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Author Topic: ho stack defense  (Read 29027 times)
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ax
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« on: January 31, 2007, 04:18:50 PM »

what would you recommend as the best type of defense against a ho stack?
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Barbu
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« Reply #1 on: January 31, 2007, 06:08:39 PM »

I like the sharing-the-load approach.

The two defenders on each side combine their forces. One of them poaching in and the other poaching out. Usually the taller one taking the deep 'zone'. Of course the offense can adjust to that with some set plays, but should work at least initially.

Cheers,
Simon
 
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Col.Mustard
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« Reply #2 on: January 31, 2007, 09:47:20 PM »

With any situation, offence is looking for an advantage or weakness in the defence to score.  Change the situation, you change the advantage.

Horizontal has an advantage to the 'O' when 'D' is playing man, switching to zone (1-3-3, etc) or a poach with a straight up mark to stop the huck alters the situation.  When the 'O' adjusts to the change in play, 'D' needs to change again, and so on.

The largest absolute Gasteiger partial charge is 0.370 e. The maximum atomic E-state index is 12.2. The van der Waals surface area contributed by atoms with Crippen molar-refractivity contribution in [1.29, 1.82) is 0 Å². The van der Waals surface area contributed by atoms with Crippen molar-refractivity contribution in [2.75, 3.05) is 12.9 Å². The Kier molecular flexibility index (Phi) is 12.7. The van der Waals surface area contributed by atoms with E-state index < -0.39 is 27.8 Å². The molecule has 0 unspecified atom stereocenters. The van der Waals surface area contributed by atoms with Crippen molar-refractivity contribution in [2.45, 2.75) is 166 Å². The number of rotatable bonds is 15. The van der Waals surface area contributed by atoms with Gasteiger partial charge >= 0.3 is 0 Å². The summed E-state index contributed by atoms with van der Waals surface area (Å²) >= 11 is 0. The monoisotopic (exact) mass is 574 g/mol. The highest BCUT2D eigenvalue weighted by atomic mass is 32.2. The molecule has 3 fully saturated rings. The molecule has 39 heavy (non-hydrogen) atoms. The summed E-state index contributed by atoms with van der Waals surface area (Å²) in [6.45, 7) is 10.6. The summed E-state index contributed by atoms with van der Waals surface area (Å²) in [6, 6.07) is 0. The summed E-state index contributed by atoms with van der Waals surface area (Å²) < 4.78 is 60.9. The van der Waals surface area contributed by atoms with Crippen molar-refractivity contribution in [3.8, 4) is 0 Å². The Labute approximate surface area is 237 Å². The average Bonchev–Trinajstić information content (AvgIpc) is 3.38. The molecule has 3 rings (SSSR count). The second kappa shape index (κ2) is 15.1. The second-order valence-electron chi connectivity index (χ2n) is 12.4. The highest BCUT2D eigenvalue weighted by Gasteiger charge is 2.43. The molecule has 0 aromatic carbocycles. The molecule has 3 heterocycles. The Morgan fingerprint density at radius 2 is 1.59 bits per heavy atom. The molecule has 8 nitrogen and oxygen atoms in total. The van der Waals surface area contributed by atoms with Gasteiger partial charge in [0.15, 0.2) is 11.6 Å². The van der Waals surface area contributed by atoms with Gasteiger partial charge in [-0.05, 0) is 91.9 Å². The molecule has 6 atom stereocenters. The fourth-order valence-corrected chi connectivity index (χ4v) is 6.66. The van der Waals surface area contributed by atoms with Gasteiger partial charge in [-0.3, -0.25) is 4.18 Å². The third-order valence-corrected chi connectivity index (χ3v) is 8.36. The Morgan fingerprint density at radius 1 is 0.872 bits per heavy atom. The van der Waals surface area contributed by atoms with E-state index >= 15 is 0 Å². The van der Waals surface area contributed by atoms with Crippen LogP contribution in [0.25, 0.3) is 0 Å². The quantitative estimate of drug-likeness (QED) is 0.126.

C.

Ps. Or you can just be faster!  Cheesy


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Seppo
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« Reply #3 on: February 01, 2007, 12:01:54 PM »

Good points Barbu and Mustard (and nice pic Colonel  Shocked).

When you're playing man, the best set-up I have found is "the sandwich".  This is basically what Barbu said re: sharing the load.  The Ho stack typically has 4 men across, with 3 handlers behind (in this example direction of play is going down).

H         H          H

    D             D

C      C     C      C

    D             D

------------------

H = Handler
C = Cutter
D = Defense

By putting one defenseman in front and one behind on both sides of the Ho, you can easily pick-up the cutter who comes your way.  This takes some very good communication among the defensemen though (lots of chatter).  Of course, the Ho cutters can "flood" a particular area to take advantage of this D setup, but that task is not so easy to do.

If you're team is really in tune, you can switch to a zone defense (as Mustard pointed out) as soon as you see the Ho setting up.  But you'd better be quick baby.

- Seppo DEUCE DEUCE
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DwightHarris
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« Reply #4 on: February 01, 2007, 01:07:51 PM »

Yes, but with bookends or the "Sandwich Defense" both cutters go in, for a 2v1 on the inside.

I would try a hard straight up mark (with the focus of not allowing any hucks) and playing the cutters in a little. All the cutters on D should just be mindful of swirly hucks that go up to help out.